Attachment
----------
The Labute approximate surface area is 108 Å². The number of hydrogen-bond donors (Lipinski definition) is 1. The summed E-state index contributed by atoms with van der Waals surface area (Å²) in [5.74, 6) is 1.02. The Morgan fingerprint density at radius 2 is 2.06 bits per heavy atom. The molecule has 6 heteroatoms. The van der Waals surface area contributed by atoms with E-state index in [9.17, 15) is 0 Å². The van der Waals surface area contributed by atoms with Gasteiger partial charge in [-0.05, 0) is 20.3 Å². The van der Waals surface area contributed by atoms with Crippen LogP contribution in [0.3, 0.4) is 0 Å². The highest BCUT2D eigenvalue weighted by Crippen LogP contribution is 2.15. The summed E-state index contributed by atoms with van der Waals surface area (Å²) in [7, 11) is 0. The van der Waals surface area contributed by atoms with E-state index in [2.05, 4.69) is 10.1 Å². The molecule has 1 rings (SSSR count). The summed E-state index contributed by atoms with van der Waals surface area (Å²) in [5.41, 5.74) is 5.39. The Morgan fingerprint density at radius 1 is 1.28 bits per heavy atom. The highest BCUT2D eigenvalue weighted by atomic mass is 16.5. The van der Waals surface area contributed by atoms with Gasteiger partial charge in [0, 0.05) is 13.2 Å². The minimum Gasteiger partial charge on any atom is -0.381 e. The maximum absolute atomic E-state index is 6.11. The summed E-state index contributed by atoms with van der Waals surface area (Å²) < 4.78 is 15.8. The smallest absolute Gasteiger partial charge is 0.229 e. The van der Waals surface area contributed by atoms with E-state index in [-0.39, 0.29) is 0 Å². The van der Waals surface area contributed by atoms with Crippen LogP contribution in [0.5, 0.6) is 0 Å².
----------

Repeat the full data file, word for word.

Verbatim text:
The Labute approximate surface area is 108 Å². The number of hydrogen-bond donors (Lipinski definition) is 1. The summed E-state index contributed by atoms with van der Waals surface area (Å²) in [5.74, 6) is 1.02. The Morgan fingerprint density at radius 2 is 2.06 bits per heavy atom. The molecule has 6 heteroatoms. The van der Waals surface area contributed by atoms with E-state index in [9.17, 15) is 0 Å². The van der Waals surface area contributed by atoms with Gasteiger partial charge in [-0.05, 0) is 20.3 Å². The van der Waals surface area contributed by atoms with Crippen LogP contribution in [0.3, 0.4) is 0 Å². The highest BCUT2D eigenvalue weighted by Crippen LogP contribution is 2.15. The summed E-state index contributed by atoms with van der Waals surface area (Å²) in [7, 11) is 0. The van der Waals surface area contributed by atoms with E-state index in [2.05, 4.69) is 10.1 Å². The molecule has 1 rings (SSSR count). The summed E-state index contributed by atoms with van der Waals surface area (Å²) in [5.41, 5.74) is 5.39. The Morgan fingerprint density at radius 1 is 1.28 bits per heavy atom. The highest BCUT2D eigenvalue weighted by atomic mass is 16.5. The van der Waals surface area contributed by atoms with Gasteiger partial charge in [0, 0.05) is 13.2 Å². The minimum Gasteiger partial charge on any atom is -0.381 e. The maximum absolute atomic E-state index is 6.11. The summed E-state index contributed by atoms with van der Waals surface area (Å²) < 4.78 is 15.8. The smallest absolute Gasteiger partial charge is 0.229 e. The van der Waals surface area contributed by atoms with E-state index in [-0.39, 0.29) is 0 Å². The van der Waals surface area contributed by atoms with Crippen LogP contribution in [0.5, 0.6) is 0 Å².